BURLINGTON, N.C. – Many have not lived through what young Christian Harris has to this date. At a short 7 years old, he's experienced three heart surgeries, a stroke, and multiple other side effects caused by them.
“It wasn’t until day six they said they wanted to listen to his heart, make sure that he could go home,” says Christian’s dad, Wesley Harris. “They heard the heart murmur and that’s when they did the echocardiogram and found out he needed to have his first heart surgery at two weeks old.”
Christian was born in 2010, at the Memorial Hospital in Colorado Springs, where Harris and his wife Ashlee lived with their oldest children, Diamond, Lawrence and Aaidyn, while he was stationed in the military.
The birth had already had its complications. Harris said Christian spent his first five days in the NICU even before they discovered his heart complications.
He was transferred to the Children’s Hospital in Aurora, Colorado for his first surgery.
Just six months later, he was getting ready for his second surgery at Children’s Mercy Hospital in Kansas City after experts found out he had a single ventricle heart defect.
“The cardiologist that he had in the Children’s Hospital in Colorado had to do a teleconference to try to figure out what was going on,” Harris said. “He shared the information and the findings and everything with other cardiologists in the country.”
But it was not what they found that worried them, it was what they didn’t.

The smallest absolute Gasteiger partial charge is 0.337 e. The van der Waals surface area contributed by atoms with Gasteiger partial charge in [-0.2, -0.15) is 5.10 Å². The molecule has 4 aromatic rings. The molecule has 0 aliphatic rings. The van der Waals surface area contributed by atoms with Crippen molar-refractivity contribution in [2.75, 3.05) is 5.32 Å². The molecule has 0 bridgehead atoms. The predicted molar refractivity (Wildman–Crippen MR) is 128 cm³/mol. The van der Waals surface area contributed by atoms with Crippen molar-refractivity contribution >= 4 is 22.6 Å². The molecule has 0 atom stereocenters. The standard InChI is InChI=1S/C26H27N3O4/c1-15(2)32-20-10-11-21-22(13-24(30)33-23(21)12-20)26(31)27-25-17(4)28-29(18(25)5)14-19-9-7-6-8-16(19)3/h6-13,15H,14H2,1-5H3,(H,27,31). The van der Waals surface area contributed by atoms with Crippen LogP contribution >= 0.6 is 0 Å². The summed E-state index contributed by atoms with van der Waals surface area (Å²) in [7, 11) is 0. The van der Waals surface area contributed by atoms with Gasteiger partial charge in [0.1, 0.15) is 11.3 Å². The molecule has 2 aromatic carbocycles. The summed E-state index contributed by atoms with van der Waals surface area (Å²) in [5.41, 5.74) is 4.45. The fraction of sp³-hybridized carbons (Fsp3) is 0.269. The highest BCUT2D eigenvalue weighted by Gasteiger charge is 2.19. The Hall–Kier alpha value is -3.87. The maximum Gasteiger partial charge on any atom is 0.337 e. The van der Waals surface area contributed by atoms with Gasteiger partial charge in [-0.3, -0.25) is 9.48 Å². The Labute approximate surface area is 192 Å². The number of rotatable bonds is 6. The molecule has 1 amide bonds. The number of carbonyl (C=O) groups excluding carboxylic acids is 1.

“They said that out of all the ways that a heart could be put together, he wasn’t in a textbook,” Harris added.
As he grew up, Christian’s parents worried about his future and wondered if he would ever be a “normal kid.”
Fast-forward two heart re-routing surgeries, a stroke that caused right-sided paralysis, urinary problems, a spina bifida diagnosis, and a baby brother, Gregory, being born, Christian is now in the second grade.
His mom, Ashlee, says that he is not up to par with the rest of his classmates because of the amount of time he spends in therapy, three to four times a week, at UNC Hospitals.
“He gets speech twice a week, physical therapy twice a week, occupational therapy once a week,” Harris said.
Besides it all, Christian’s parents are in fact happy to see him grow up as a normal, happy kid.
“We’re like, “okay, well he’s gone through all this stuff, you know, Christian can do anything!”” the dad tells us. “It’s just another thing that’s not gonna stop him.”
They believe Christian’s journey has a purpose and that many can learn from the things the 7-year-old has endured, including his seven siblings.
“I think Christian can be an inspiration to a lot of people,” Harris said. “They [his siblings] look at him more as a role-model, you know, to be tough, he’s a tough kid.”
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